Mankind was closest to God before sin entered the world. Before sin, man was able to walk with God on a daily basis. When sin entered the world through disobedience, a great chasm was placed between man and God. Sin does nothing to soften hearts, it does the exact converse. The more one sins, the harder one’s heart becomes in opposition to God’s will.
Another statement I recently heard came from a friend of mine who is a freshman in college. He shared that many people he comes in contact with promote the idea that “if people didn’t sin then there would be no reason for Jesus to die, so why stop sinning?”
One stops sinning because sin always leads to death. “The wages of sin is death”. Choosing to sin is choosing to suffer. Sin and pain are inextricably linked together. Why stop sinning? Because when we live our lives according to God’s principles our lives are so much better. We have fewer negative consequences to deal with.
This same idea was around in Apostle Paul’s day too. The argument was a little different though. People asked, “Well, if Jesus death covers my sins, then why stop sinning? If there is grace, let’s sin all we want, so that grace might abound! We find Paul gives them an answer in Romans 2. “What shall we say then? Shall we continue in sin that grace may abound? Certainly not! How shall we who died to sin live any longer in it?”
So why do people that have a relationship with good have such a negative view of sin and desire to eradicate it’s presence from their lives as much as possible? They do so simply because their relationship with God is personal. When we are in a relationship with someone we seek to please the other party. When it comes to my marriage, I seek to please, not harm, my wife. I try to make her happy because I love her. I could do many things to cause her pain and harm our marriage, but I do not desire to do these things because I care for her so much. It is the same for those of us in a relationship with God. We have no desire to harm our relationship with him and bring distance between us. There will be times we mess up, even choose to mess up, but we don’t desire to do wrong because we know it is harmful and pulls us away from where we want to be.
Sin can never have a positive function in anyone’s life. Sure, God can use sinful decisions for the good (Romans 8:28), but sin never leads to closeness or blessing. Choose to sin, choose to suffer.
Walk good. Live wise. Be blessed.
Late last night, I was having difficulty trying to get some sleep. I was rolling my goals for 2012 around in my mind, and I thought of a couple more things I would like to add to the list. I rolled out of bed carefully, so as not to wake my wife. I swiped the mouse to wake up the slumbering computer, which I was slightly envious of, and typed in my additional goals for the New Year. After, I did a quick search on Google to see what goals others had set for the year. Out of nowhere the blue LED on my monitor began to blink red. I thought my monitor might be giving up the ghost and then the screen flashed red and a website popped up. Upon inspection, the web address was www.satanwikileaks.imp. At this point I was taken back. This was not your average pop-up. As I looked at the site, I came across Satan’s agenda for 2012. Apparently, even dark lord’s set goals every year as well.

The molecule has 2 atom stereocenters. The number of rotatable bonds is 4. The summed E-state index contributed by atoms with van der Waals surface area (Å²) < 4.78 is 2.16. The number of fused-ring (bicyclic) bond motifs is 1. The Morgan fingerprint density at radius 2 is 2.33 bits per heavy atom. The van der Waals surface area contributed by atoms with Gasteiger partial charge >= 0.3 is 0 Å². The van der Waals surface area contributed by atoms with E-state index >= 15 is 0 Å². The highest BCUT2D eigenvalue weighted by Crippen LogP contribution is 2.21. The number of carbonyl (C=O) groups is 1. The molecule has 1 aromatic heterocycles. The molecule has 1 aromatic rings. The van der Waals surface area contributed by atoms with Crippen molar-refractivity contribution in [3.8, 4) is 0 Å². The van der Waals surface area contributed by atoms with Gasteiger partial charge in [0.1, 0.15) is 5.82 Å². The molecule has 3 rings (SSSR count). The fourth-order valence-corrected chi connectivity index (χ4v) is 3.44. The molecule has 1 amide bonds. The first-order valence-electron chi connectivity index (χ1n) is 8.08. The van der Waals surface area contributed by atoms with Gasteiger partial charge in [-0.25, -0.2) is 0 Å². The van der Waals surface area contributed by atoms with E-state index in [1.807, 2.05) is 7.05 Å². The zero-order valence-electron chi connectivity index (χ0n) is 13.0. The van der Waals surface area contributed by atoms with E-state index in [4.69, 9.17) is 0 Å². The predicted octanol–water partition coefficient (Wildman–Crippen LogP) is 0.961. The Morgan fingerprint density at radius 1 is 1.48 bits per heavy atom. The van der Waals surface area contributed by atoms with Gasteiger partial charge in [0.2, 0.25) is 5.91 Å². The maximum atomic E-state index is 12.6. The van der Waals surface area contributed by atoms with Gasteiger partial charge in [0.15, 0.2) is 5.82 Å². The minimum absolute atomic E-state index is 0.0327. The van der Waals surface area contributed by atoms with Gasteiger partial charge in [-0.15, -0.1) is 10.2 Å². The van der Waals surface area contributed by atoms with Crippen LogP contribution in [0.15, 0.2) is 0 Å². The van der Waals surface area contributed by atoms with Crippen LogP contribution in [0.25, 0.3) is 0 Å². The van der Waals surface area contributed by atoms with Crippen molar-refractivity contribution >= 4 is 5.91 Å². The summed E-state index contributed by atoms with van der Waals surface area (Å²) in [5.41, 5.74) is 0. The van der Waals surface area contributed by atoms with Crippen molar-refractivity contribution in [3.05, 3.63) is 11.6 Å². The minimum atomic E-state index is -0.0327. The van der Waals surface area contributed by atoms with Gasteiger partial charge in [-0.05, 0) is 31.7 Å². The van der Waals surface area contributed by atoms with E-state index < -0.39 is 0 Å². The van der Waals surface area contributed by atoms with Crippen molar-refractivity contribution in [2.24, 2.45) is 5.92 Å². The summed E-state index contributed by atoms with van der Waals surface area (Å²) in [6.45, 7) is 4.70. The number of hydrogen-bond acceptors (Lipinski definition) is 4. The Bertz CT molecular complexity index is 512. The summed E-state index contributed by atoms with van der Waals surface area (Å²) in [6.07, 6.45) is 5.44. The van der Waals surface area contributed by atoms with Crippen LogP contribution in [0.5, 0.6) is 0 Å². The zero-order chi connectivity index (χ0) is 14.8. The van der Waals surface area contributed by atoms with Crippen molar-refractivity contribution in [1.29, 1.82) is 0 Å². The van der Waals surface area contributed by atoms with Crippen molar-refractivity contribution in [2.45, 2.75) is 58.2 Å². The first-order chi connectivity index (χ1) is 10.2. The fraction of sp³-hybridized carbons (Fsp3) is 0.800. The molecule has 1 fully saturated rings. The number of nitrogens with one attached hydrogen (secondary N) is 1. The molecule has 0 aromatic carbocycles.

Why was this even online? The best I can guess, some rogue demon underling had a beef with the head guy and started the leaks website. It has since been taken down, and I am sure the little imp has been dealt with. I doubt they had much trouble figuring out a form of punishment for the little incubus.
I jotted down as many of Satan’s goals for the year as I could before the website was shut down, and I thought you might find it beneficial if I shared them with you.
- Keep the message alive and well that there are multiple paths to God. Ingrain in people’s minds that all religions are equal and that to claim absolute truth is being intolerant.
- Promote the idea that people have no control over their sexuality. They cannot help what they feel or what they want. Sex is a natural animalistic instinct that should always be expressed.
- Cause petty problems in churches that cause people to blame the pastor and stop coming. This is the easiest way to cripple a church.
- Give people an insatiable desire for stuff. They must believe that having material items is more important than relationships. They must not have family time, keep them working and enjoying their individual hobbies.
- Keep Christians concerned with how they look. Make sure they focus on their image more than their hearts. They must be preoccupied with doing things to make them look good.
- Make sure that those filthy creatures known as humans blame God when bad things happen. Even though he didn’t cause the bad to happen, they must believe that he did.
- Make this summer especially hot so the women will wear less clothes. This gives us an edge when we play the lust card in the lives of men.